We recently stumbled upon a small Austrian-based company called Johammer. The firm is building an interesting futuristic-looking electric motorcycle: the Johammer J1. They launched the vehicle last year, but they recently ramp-up production and we are now seeing more of the vehicle reminiscent of a Star Wars pod racer with chopper-like handles. expand full story
Motorcycle Stories March 30, 2016
Motorcycle Stories December 17, 2015
Motorcycle Stories December 16, 2015
In his latest letter to the Lit Motors community, CEO Daniel Kim, who recently suffered from a severe motorcycle accident and is now recovering from a hip replacement, says the company is making progress on its electric self-balancing motorcycle, but they are still not ready to offer a timeline to production. expand full story
Motorcycle Stories September 4, 2015
Motorcycle Stories November 7, 2013
If you’re looking for a high end electric motorcycle, check out Zero’s 2014 lineup released this week. New Features include with increased horsepower and torque that put them into the superbike range but at the weights of offensive linemen. From Wired:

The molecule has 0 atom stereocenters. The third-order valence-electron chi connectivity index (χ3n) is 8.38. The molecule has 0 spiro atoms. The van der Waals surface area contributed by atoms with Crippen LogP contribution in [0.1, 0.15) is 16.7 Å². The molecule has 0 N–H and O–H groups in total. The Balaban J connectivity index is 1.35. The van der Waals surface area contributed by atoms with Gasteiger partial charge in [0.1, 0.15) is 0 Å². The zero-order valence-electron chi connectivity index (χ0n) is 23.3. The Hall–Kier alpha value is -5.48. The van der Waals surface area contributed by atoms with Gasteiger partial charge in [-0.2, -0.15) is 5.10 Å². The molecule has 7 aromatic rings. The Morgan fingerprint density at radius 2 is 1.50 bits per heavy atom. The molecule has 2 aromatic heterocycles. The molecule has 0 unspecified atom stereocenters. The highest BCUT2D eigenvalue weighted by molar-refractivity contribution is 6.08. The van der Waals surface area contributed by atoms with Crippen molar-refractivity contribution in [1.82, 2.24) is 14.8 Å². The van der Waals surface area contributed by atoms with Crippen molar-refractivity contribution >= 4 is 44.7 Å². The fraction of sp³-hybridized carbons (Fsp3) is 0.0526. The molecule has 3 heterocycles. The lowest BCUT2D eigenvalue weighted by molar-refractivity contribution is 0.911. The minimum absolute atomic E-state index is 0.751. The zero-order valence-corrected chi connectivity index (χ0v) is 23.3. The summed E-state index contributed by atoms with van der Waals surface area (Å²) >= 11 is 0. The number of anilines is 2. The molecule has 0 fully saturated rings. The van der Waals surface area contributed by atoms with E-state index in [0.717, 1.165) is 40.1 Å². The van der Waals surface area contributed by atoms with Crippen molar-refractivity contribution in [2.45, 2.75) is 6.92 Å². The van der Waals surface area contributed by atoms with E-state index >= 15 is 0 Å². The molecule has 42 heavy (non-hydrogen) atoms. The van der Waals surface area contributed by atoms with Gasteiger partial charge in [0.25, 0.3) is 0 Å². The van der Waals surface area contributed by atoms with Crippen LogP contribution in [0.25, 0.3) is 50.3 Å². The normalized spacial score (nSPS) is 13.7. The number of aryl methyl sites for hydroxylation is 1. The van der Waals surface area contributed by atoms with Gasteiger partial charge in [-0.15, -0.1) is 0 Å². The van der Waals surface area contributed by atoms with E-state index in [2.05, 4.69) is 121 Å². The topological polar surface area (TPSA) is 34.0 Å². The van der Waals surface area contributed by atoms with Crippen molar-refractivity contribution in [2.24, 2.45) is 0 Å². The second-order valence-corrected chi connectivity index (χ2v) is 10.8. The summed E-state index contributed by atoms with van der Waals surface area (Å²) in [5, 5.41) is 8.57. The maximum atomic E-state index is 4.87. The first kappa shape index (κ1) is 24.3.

Everyone crows about horsepower, but torque is what you feel when you nail the gas pedal or twist the throttle. It’s a better measure of acceleration, and for 2014, Zero has cracked the infamous 100 pound-foot mark with its new SR electric motorcycle.
Torque is measured in pound feet — or, for the rest of the world, Newton-meters — and the Zero SR puts down 106 lb-ft — 56 percent more than its standard S counterpart, and a figure that brings it in line with some of the biggest, brashest, and beefiest bikes in the world. But unlike those bruisers and cruisers, the SR tips the scales at a relatively svelte 400 pounds. High grunt and low mass let you hit 60 mph in 3.3 seconds.
Motorcycle Stories October 30, 2013
Mission seems like the Tesla of motorcycles as president Mark Seeger stops by with his groundbreaking halo product, the limited production RS superbike. Only 40 of these will be assembled by hand in the USA but clearly there is a market for these if things go well.
Perhaps the hardest part? Convincing motorcyclists that they don’t need to be obnoxiously loud. expand full story